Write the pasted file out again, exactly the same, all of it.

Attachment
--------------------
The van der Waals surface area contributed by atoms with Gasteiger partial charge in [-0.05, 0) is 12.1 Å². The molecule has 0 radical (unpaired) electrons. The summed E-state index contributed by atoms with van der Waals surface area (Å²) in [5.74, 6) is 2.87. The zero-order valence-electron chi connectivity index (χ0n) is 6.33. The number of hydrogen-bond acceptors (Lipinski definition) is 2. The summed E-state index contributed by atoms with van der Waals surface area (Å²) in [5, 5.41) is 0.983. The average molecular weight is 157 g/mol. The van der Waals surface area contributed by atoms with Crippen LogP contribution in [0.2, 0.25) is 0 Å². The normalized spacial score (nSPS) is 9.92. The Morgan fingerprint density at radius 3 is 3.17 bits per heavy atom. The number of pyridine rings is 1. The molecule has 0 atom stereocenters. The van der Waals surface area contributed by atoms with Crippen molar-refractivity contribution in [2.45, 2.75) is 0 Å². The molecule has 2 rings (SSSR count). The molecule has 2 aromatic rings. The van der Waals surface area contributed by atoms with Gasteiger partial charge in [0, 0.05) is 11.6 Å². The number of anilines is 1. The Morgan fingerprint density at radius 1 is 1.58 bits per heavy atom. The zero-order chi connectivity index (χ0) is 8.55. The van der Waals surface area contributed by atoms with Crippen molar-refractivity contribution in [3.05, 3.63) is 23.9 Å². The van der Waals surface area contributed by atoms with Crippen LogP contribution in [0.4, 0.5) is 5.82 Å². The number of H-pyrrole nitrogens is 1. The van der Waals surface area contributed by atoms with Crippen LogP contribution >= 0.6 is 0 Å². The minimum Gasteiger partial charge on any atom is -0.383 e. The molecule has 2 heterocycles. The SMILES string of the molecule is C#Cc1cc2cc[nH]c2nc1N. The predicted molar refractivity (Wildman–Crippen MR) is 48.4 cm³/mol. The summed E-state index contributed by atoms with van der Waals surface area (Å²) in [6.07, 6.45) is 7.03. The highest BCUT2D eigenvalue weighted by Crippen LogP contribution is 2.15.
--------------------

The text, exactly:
The van der Waals surface area contributed by atoms with Gasteiger partial charge in [-0.05, 0) is 12.1 Å². The molecule has 0 radical (unpaired) electrons. The summed E-state index contributed by atoms with van der Waals surface area (Å²) in [5.74, 6) is 2.87. The zero-order valence-electron chi connectivity index (χ0n) is 6.33. The number of hydrogen-bond acceptors (Lipinski definition) is 2. The summed E-state index contributed by atoms with van der Waals surface area (Å²) in [5, 5.41) is 0.983. The average molecular weight is 157 g/mol. The van der Waals surface area contributed by atoms with Crippen LogP contribution in [0.2, 0.25) is 0 Å². The normalized spacial score (nSPS) is 9.92. The Morgan fingerprint density at radius 3 is 3.17 bits per heavy atom. The number of pyridine rings is 1. The molecule has 0 atom stereocenters. The van der Waals surface area contributed by atoms with Crippen molar-refractivity contribution in [2.45, 2.75) is 0 Å². The molecule has 2 rings (SSSR count). The molecule has 2 aromatic rings. The van der Waals surface area contributed by atoms with Gasteiger partial charge in [0, 0.05) is 11.6 Å². The number of anilines is 1. The Morgan fingerprint density at radius 1 is 1.58 bits per heavy atom. The zero-order chi connectivity index (χ0) is 8.55. The van der Waals surface area contributed by atoms with Crippen molar-refractivity contribution in [3.05, 3.63) is 23.9 Å². The van der Waals surface area contributed by atoms with Crippen LogP contribution in [0.4, 0.5) is 5.82 Å². The number of H-pyrrole nitrogens is 1. The van der Waals surface area contributed by atoms with Crippen LogP contribution >= 0.6 is 0 Å². The minimum Gasteiger partial charge on any atom is -0.383 e. The molecule has 2 heterocycles. The SMILES string of the molecule is C#Cc1cc2cc[nH]c2nc1N. The predicted molar refractivity (Wildman–Crippen MR) is 48.4 cm³/mol. The summed E-state index contributed by atoms with van der Waals surface area (Å²) in [6.07, 6.45) is 7.03. The highest BCUT2D eigenvalue weighted by Crippen LogP contribution is 2.15.